Arapahoe County residents who can’t drive have an ally

Nonprofit works to connect public to ‘Transportation Solutions’ in Arapahoe County


For seniors and people with disabilities or low income, navigating a car-centric world can be a daily hurdle.

That’s why a Centennial resident has been working for years to connect the public to transportation options that most Coloradans might not know about.

The effort to spread the word is “pretty much for people who can’t or don’t drive — and there’s a heck of a lot of them out there,” said Andrea Suhaka, the leader of a new nonprofit that works to address the issue.

Suhaka leads the organization called Transportation Solutions Arapahoe County, a body that acts as the “local coordinating council” for transportation resources in Arapahoe. A local coordinating council can consist of businesses, nonprofits and other community organizations working together to broaden access to transportation.

The Denver Regional Mobility and Access Council acts as a “parent company,” or an umbrella organization, over the local coordinating councils in Denver metro counties, according to Suhaka.

The entity that eventually became Suhaka’s Transportation Solutions nonprofit began meeting in 2012. In pursuit of funding for her group’s mission, Suhaka took the route of forming a nonprofit.

“Because to collect (funding) from nonprofits, we needed to be a nonprofit,” Suhaka said.

Transportation Solutions Arapahoe County officially became a 501(c)(3) nonprofit in December 2020. What that means for Arapahoe County is that more residents in different areas may catch wind of resources available to them — or even see new resources as a result of Suhaka’s bringing potential partners to the table in different cities or towns.

RTD is the “big gorilla” in the picture of local transportation, but many people can’t afford RTD service, or it doesn’t go where they need it to, Suhaka said.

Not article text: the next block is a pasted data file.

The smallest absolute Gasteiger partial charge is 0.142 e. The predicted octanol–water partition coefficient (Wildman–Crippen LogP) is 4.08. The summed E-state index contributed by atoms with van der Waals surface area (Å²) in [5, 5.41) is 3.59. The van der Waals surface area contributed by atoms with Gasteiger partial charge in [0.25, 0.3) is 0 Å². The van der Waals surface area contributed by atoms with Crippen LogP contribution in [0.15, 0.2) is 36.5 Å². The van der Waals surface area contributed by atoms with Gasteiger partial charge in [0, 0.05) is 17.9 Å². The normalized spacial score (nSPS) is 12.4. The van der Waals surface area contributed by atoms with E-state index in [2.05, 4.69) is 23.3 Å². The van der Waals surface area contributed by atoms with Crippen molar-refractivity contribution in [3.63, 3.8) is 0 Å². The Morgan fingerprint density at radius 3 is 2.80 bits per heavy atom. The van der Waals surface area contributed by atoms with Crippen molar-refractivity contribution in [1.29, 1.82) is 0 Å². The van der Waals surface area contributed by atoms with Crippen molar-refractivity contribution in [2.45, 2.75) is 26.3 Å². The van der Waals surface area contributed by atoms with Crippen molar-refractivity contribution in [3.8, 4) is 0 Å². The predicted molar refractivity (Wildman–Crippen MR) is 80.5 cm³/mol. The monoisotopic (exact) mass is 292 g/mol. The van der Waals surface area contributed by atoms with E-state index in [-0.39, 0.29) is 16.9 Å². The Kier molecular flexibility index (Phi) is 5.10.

Take rural Arapahoe County areas, for example. In the Strasburg, Bennett and Byers areas, seniors say they need better transportation, Suhaka hears.

The Bustang is a CDOT — Colorado Department of Transportation — program that provides buses, and the Bustang Outrider service stretches around the state. Suhaka is working to nail down an agreement for bus service that would go through Strasburg and Bennett and Byers — communities in the areas along Interstate 70, she said.

Suhaka, a former Centennial city councilmember who was elected in 2001 and served until 2008, has lived in the same house for 47 years in what is now Centennial.

She’s passionate about an idea for a transportation route that runs from The Streets at SouthGlenn outdoor mall — at University Boulevard and Arapahoe Road in west Centennial — to the Centennial city hall via Dry Creek Road. She hopes for a system where drivers get a call and pick up riders by request along that route.

“The city seems to think that’s a reasonable idea,” but it doesn’t seem to be a priority, said Suhaka, 73.

She added that the older population in Centennial appears to be between SouthGlenn and the RTD light rail route and that she doesn’t hear “a whole lot” of need from the city’s eastern end.

Members of Suhaka’s nonprofit include the Cities of Englewood and Centennial, The Arc of Aurora, The Arc of Arapahoe and Douglas counties, and Arapahoe County. Suhaka is the only individual member at this point, but the public is welcome to get involved.


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